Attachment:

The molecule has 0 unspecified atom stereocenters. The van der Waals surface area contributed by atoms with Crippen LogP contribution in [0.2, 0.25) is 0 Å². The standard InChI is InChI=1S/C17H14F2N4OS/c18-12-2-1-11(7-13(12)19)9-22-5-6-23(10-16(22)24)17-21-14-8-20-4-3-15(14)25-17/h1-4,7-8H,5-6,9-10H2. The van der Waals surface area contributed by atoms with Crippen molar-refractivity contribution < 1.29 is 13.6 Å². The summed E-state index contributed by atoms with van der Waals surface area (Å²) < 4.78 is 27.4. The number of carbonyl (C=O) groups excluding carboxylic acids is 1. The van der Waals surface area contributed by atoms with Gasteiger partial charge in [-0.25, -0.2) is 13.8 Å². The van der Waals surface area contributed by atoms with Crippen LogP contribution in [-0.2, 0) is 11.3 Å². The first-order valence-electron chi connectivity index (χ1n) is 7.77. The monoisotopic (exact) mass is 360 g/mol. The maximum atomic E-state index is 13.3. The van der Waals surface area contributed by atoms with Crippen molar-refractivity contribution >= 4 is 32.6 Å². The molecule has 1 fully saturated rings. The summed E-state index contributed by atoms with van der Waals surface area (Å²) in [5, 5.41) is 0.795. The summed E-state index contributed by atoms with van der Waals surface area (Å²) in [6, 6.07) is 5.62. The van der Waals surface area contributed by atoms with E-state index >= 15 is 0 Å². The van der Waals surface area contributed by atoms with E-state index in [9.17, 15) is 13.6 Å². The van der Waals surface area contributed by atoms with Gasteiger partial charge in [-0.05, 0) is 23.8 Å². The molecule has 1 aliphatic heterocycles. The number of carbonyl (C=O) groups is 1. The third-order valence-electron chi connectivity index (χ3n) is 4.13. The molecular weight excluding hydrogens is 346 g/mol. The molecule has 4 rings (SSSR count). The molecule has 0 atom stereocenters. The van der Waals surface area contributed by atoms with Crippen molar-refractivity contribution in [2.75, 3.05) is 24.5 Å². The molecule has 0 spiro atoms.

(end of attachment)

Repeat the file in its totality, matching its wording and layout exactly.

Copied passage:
The molecule has 0 unspecified atom stereocenters. The van der Waals surface area contributed by atoms with Crippen LogP contribution in [0.2, 0.25) is 0 Å². The standard InChI is InChI=1S/C17H14F2N4OS/c18-12-2-1-11(7-13(12)19)9-22-5-6-23(10-16(22)24)17-21-14-8-20-4-3-15(14)25-17/h1-4,7-8H,5-6,9-10H2. The van der Waals surface area contributed by atoms with Crippen molar-refractivity contribution < 1.29 is 13.6 Å². The summed E-state index contributed by atoms with van der Waals surface area (Å²) < 4.78 is 27.4. The number of carbonyl (C=O) groups excluding carboxylic acids is 1. The van der Waals surface area contributed by atoms with Gasteiger partial charge in [-0.25, -0.2) is 13.8 Å². The van der Waals surface area contributed by atoms with Crippen LogP contribution in [-0.2, 0) is 11.3 Å². The first-order valence-electron chi connectivity index (χ1n) is 7.77. The monoisotopic (exact) mass is 360 g/mol. The maximum atomic E-state index is 13.3. The van der Waals surface area contributed by atoms with Crippen molar-refractivity contribution >= 4 is 32.6 Å². The molecule has 1 fully saturated rings. The summed E-state index contributed by atoms with van der Waals surface area (Å²) in [5, 5.41) is 0.795. The summed E-state index contributed by atoms with van der Waals surface area (Å²) in [6, 6.07) is 5.62. The van der Waals surface area contributed by atoms with E-state index >= 15 is 0 Å². The van der Waals surface area contributed by atoms with E-state index in [9.17, 15) is 13.6 Å². The van der Waals surface area contributed by atoms with Gasteiger partial charge in [-0.05, 0) is 23.8 Å². The molecule has 1 aliphatic heterocycles. The number of carbonyl (C=O) groups is 1. The third-order valence-electron chi connectivity index (χ3n) is 4.13. The molecular weight excluding hydrogens is 346 g/mol. The molecule has 4 rings (SSSR count). The molecule has 0 atom stereocenters. The van der Waals surface area contributed by atoms with Crippen molar-refractivity contribution in [2.75, 3.05) is 24.5 Å². The molecule has 0 spiro atoms.